It’s sleep month, and we’re kicking off a four-part series on getting a good night’s sleep.
As a new mom with a full-time job and a very busy mind, I can have a hard time falling asleep and staying asleep. Over the next four weeks, I’ll share what helps.
This week, it’s all about good sleep hygiene and setting yourself up for success.
Tip #1: Give yourself time to unwind so you can go to sleep feeling calm.
Instead of scrolling or checking emails, do something relaxing instead, like:
- 🌊 Breathing in Waves or 🦋 Butterfly Body Scan for Sleep in the Stop, Breathe & Think app. (This sleep activity is for kids, but we know you’ll love it.)
- 💤 Yoga for Sleep
- 🛀 Take a hot shower or bath.
- 📙 Read!
- ✏️ Write in a journal. If your mind is racing, it can help to write down your thoughts before bed.
If you have a hard time resisting the urge to check emails or social media, don’t take your devices to bed with you! Instead, make a ritual of turning your devices off and charging them in a separate room before you head to your bed. Practice your favorite breathing techniques with the SB&T Breathing Timer during the day, so that you know how to do it as you fall asleep.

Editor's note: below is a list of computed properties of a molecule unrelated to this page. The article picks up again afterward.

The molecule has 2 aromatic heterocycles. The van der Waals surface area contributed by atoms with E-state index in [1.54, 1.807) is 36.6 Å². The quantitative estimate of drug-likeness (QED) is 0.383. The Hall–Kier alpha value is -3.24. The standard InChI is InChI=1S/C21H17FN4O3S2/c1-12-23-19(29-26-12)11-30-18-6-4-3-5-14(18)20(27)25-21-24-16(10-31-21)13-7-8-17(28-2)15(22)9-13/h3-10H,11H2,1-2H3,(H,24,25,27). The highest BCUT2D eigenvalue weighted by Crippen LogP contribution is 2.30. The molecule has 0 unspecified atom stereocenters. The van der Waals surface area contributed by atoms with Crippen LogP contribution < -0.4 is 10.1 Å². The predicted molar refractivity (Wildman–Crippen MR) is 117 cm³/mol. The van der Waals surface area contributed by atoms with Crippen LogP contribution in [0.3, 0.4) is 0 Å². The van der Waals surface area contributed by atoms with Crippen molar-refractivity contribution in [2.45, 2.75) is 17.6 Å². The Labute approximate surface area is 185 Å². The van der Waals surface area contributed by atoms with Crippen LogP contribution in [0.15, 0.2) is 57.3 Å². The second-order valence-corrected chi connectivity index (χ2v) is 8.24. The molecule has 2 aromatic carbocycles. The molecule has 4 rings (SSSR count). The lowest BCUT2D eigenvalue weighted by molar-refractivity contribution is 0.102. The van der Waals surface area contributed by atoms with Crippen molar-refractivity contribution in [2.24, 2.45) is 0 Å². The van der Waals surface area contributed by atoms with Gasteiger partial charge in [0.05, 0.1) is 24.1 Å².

Tip #2: Go to bed and wake up at the same time each day (yes, even on weekends).
Your circadian rhythm is a 24-hour internal clock that runs in the background of your brain and cycles between sleepiness and alertness at regular intervals (a.k.a. the sleep/wake cycle). Your circadian rhythm works best when you create regular sleep habits. Try to set up a sleep schedule to sync with your body’s natural rhythm, and stick to it. To understand more about your personal circadian rhythm, I recommend reading Sleepyhead: The Neuroscience of a Good Night’s Rest by Henry Nicholls.
Tip #3: Keep your bedroom cool and dark.
The optimal temperature for sleep is between 60 and 68 degrees F. To get my room dark enough, I cover my windows and alarm clock. You can also try an eye mask.
Tip #4: Avoid caffeine, sugar and alcohol.
For some, a cup of coffee in the afternoon can keep you from falling asleep later that evening, and while alcohol might make you feel sleepy, it will often wake you up several hours later. Eating sugar will make it harder to fall asleep, and later, when your blood sugar drops, it can wake you up.
Tip #5: Get plenty of exercise.
At least 30 minutes of exercise per day, ideally in the morning, can improve your sleep, but be sure not to exercise too close to bedtime.
Here’s to a healthy and sustained sleep schedule. 😴